good job. Wish you could just fax me a slice for breaky.

hanseata's picture
hanseata

but, sorry, you have to bake your own one :)

Karin

breadsong's picture
breadsong

Hi Karin,
Another beautifully-colored, seedy bread to join the gorgeous one made by Marcus!:^)
I bet your homemade yogurt tastes amazing - as must this bread.
Thanks for sharing your creative way of using ingredients.
:^) breadsong

hanseata's picture
hanseata

I'll must try Marcus' seedy bread, too.

We find the homemade Greek yogurt as good, or better, than what we can buy, and it's fairly easy to make.

Happy Baking,

Karin

SylviaH's picture
SylviaH

Perfect for much anticipated Fall weather.  I've post marked this one for a to do!  Thanks for the nice write-up on this one and Congratulations on another beauty of a front page post.

Sylvia

hanseata's picture
hanseata

Do try it, Sylvia. I enjoy writing my posts, and try to make them a bit entertaining, too.

Karin

sam's picture
sam

Thanks for this hanseata.   I haven't baked for a very long time, but recently my father who lives around the corner from me just harvested several good-sized pumpkins from his backyard, and I was wondering what to do with it besides making a pie.   I should try to make a pumpkin bread, a real bread, not a dessert or pie..   Thank you for this post.

hanseata's picture
hanseata

This is such a nice bread, it's really worth it. I'm not the greatest fan of pumpkin pie, and prefer "neutral" breads that you can eat with anything, too.

Please, let me know how you like it.

Happy Baking,

Karin

Yippee's picture
Yippee

Karin:

I can't take my eyes off the golden crumb,  it looks so attractive!  I'm going to give this bread a try.  Thank you for sharing! 

Yippee

hanseata's picture
hanseata

It really does. With canned pumpkin puree the color is a bit deeper golden than with home cooked, Lepard's bread is much lighter.

Please, let me know how you like it, if you try it.

Karin

Yippee's picture
Yippee

Karin:

I'm using Libby's as well.  Further decrease the yeast to 3g; 10% white whole wheat; and 6% agave nectar. Just loaded the dough in two Pullmans, approximately 1100g each.  They are being retarded at 36F until.....I haven't used dry yeast for a long, long time, so am not sure about the timing; but I'll watch the dough closely and find a time when both me and the dough are ready.  I will definitely keep you posted of the outcome. 

If I'm baking this in a Pullman, what temperature and time would you use?  Is 425F x 40 minutes, as stated in the formula, still good? 

Yippee

 

hanseata's picture
hanseata

Unfortunately I don't have any experience with Pullman pans, I don't own one.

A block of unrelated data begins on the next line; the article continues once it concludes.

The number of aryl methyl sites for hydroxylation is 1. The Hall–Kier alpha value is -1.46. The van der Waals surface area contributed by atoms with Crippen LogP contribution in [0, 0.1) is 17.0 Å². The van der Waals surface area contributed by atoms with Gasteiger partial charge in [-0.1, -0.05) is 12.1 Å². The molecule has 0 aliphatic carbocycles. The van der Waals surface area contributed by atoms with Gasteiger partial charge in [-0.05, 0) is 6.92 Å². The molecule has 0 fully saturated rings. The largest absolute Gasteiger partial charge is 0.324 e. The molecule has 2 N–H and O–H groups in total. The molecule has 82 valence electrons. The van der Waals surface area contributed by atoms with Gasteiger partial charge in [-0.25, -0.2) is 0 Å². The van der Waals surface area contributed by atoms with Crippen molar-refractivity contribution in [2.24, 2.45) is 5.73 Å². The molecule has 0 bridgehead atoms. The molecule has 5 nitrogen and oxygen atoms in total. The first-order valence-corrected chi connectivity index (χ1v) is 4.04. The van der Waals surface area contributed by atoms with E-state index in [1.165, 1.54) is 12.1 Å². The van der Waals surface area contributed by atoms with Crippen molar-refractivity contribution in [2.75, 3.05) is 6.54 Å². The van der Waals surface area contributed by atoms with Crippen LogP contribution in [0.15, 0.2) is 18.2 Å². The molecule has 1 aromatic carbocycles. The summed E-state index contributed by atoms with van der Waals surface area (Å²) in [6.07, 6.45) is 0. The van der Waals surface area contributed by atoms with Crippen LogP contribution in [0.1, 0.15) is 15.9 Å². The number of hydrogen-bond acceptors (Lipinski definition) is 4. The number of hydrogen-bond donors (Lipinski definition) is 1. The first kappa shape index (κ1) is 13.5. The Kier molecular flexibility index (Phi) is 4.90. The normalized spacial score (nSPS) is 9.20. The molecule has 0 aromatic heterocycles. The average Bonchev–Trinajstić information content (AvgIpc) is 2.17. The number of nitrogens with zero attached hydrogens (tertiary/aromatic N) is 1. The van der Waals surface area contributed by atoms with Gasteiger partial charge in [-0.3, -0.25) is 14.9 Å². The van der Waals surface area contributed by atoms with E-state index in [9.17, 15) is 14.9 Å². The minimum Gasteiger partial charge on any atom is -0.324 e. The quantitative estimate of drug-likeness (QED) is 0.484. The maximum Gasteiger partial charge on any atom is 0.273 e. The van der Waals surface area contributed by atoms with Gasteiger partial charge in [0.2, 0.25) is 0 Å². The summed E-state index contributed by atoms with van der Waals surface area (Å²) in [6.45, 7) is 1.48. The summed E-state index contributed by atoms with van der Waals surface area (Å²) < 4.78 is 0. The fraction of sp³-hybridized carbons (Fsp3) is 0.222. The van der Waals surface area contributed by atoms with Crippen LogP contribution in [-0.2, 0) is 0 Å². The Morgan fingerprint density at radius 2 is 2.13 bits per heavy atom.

Unless somebody else can give you a better advice, I would try it out. Good luck!

Karin

wassisname's picture
wassisname

What a beautiful loaf, Karin!  I think pumpkin rolls are going to replace sweet potato rolls at my house this fall.  Great post!

Marcus

hanseata's picture
hanseata

I want to try the rolls version, too.

Karin

don.sandersg's picture
don.sandersg

My whole grain sourdough interpretation :)

 

hanseata's picture
hanseata

Did you take whole wheat? The loaves look very good. Do you have a crumb shot, too?

Karin

 

don.sandersg's picture
don.sandersg

I used 100g hard red wheat, 75g rye, 400 soft white wheat, and 400 hard white wheat.

 Here's the crumb shot:

  Here are my notes:. Levain:  11:30pm @ 62 deg
18g 150% starter from the fridge
150g whey
25g white flour
75g whole flour blend. Soaker: 11:30pm in fridge
650g whole flour blend
300g whey
425g canned pumpkin. Dough:  8:30 am @ 62 deg
Mix for 5-10 minutes in a kitchenaid on 2-3.
250g levain from above
1375g soaker from above
250g flour
50g olive oil
20g salt
150g roasted/salted pepitas (at the end of mixing). Shape the dough into 2 loaves at 6:30pm.
Allow to rise at room temperature for 2.5 hours.. Preheat oven to 475 deg for 30 minutes prior to baking.
Bake at 425 deg for 15 minutes in a cloche then uncover.  Bake for an additional 25 minutes.
hanseata's picture
hanseata

I'm sure your version tastes very good, too. And thanks for the break-down, I'll keep that in mind when I try a sourdough version.

Karin

Yippee's picture
Yippee

Hi, Karin:

I did not have a chance to cut my bread until today, one week after it was made, as I had to go on a business trip last week.  It's been left in room temperature for seven days and surprisingly it's still quite moist. 

Next time when I make this bread again with commercial yeast, I think I'd better use some fresh one as the one I used had been frozen for a few years and it didn't seem very potent. 

Thanks again for sharing this bread with us.....

Yippee

Week-old Pumpkin Whey Bread

 

hanseata's picture
hanseata

but I can imagine the pumpkin kept it from drying too much. I usually freeze what I can't eat within three days.

The crumb looks fine to me, I never tried to freeze yeast, I keep it in the fridge. With my little home-based bakery I go through it pretty fast, even though I use only small amounts in my breads.

Karin